Four weeks after Vermont’s controversial legislation regulating the labeling of foods containing genetically modified organisms (GMOs) took effect, President Obama has signed into law bill S. 764, which puts in place the framework for the development of a national standard for the labeling of GMO food products. This legislation contains not one, but two express preemption provisions in §§ 293(e) and 295(b) that effectively prohibit any state, including Vermont, from establishing its own GMO labeling requirements that differ in any way from the federal standard under this framework. While the legislation itself does not establish the labeling requirements—the Department of Agriculture (DOA) is given two years under bill S. 764 to establish a national GMO labeling standard and the processes for enforcing that standard—President Obama’s signing of this bill sets a deadline for the development of a uniform national standard, overseen by the DOA.

Although specific requirements have yet to be set, this legislation does establish certain guidelines for the regulatory scheme to be developed by the DOA, including the following:

  • The regulations established by the DOA must contain a safe harbor for animal food products that would be considered bioengineered solely because the animal consumed feed containing bioengineered feed;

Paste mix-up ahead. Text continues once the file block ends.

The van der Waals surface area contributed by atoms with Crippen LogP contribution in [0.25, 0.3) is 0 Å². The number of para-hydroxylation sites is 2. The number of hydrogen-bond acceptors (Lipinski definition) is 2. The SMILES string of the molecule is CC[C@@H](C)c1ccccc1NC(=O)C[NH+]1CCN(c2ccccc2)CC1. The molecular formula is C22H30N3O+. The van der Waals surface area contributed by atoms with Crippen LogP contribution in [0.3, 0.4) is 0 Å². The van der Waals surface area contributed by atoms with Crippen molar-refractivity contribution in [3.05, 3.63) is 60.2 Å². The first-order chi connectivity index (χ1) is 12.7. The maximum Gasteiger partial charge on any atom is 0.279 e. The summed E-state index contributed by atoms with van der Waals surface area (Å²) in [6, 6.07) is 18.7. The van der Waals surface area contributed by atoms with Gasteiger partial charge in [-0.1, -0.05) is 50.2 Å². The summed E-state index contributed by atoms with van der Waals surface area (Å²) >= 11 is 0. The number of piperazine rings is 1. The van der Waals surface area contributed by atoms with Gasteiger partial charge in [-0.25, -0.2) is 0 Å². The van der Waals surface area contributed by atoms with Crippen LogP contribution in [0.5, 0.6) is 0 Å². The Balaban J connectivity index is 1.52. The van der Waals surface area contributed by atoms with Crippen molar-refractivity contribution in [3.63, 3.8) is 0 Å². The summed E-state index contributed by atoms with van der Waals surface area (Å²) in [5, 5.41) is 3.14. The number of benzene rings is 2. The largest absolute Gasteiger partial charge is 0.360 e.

• The DOA must determine the threshold amount of bioengineered substance that may be present in a food product before the requirements apply;
  • The regulations must also establish a process through which the DOA can be requested to make a determination as to whether a food is to be considered a bioengineered food;
  • The regulations must allow the food manufacturer the discretion to select the form of disclosure, though manufacturers will not be permitted to make the disclosure using internet URLs not embedded in the disclosure;
  • The DOA must provide alternative reasonable disclosure options for foods sold in smaller packages;
  • The regulations must provide small food manufacturers an extra year to comply and additional disclosure options (including the display of a phone number on package where customers can get access to additional information); and
  • The regulations must allow for electronic disclosure methods such as QR codes that consumers can scan.

Pursuant to this legislation, the DOA must also study, over the course of the next year, whether certain issues like the availability of internet or the rural or urban nature of the community in which a retailer is located will affect consumers’ access to information. In the event that the DOA determines that these issues will affect consumers’ ability to access information, this law will require the DOA to develop alternative disclosure requirements.

While the specifics of the labeling requirements are yet to be seen, the signing of this legislation brings a great deal more certainty to the topic of GMO labeling. Manufacturers will have the benefit of a national uniform regulatory scheme, eliminating the risk that they would be faced with differing and often conflicting requirements on a state by state basis. For consumers, the legislation ensures that there will soon be a system in place through which consumers across the country, rather than select few states, will have access to more information about the foods they consume.